analyze innovations in English, particularly those during the World
Wars.

Chapter 3, "Recording and regulating the lexicon: dictionaries from Dr
Johnson to the 'Oxford English Dictionary'," chronicles the history of
lexicography, dispelling the "popular misconception" that there were
no dictionaries before Johnson's in 1755. Beal explains that the
demand for monolingual English dictionaries reflected the growing use
of inkhorn words towards the end of the sixteenth century. She charts
the progression of lexicography from a concern with Latinate
vocabulary in the sixteenth and seventeenth centuries to the more
familiar treatments of dialects, slang, and etymologies with which
modern dictionary readers are familiar. The details behind the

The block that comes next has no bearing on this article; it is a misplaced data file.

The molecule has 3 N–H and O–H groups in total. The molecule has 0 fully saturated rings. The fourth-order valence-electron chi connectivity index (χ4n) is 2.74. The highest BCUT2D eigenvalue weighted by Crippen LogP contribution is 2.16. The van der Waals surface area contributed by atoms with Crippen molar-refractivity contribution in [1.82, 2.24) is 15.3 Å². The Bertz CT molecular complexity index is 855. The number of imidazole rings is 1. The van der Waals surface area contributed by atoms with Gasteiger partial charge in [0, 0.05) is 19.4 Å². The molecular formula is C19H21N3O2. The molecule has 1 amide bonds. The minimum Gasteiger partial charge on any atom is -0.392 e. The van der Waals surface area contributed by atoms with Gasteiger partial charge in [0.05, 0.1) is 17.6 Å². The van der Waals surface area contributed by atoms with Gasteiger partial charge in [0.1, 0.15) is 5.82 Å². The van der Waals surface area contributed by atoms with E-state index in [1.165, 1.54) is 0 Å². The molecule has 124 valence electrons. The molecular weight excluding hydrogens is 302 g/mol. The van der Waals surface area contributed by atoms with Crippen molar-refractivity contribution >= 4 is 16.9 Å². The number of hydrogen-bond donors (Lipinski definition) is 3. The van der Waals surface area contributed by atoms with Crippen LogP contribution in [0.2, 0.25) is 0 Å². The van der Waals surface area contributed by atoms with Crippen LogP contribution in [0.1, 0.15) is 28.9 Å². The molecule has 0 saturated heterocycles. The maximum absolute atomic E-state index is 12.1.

motivations of the lexicographers and the examples used from the
dictionaries of the times are enjoyable and often amusing for modern
readers.

Chapter 4, "Syntactic change in Later Modern English," begins with a
note that this area of study lacks a great deal of research. Beal then
details innovations and regulations of various syntactic constructions.
Innovations during this period include increasing rates in the usage of
the 'be + -ing' form of verbs (i.e. the progressive) and 'group-verbs',
including phrasal, prepositional, and phrasal-prepositional verbs. Beal
also notes the decline of the subjunctive and the regulation of second
person pronouns and the 'do' auxiliary. In her discussion of second
person pronouns, she makes a nod to the United States by including a
brief discussion of our southern 'you all' (more commonly written
as 'y'all' by those of us who use this variation) and the 'yins' feature
found in Pittsburgh, Pennsylvania. As with her previous chapters,
Beal's sociolinguistic approach and literary examples make for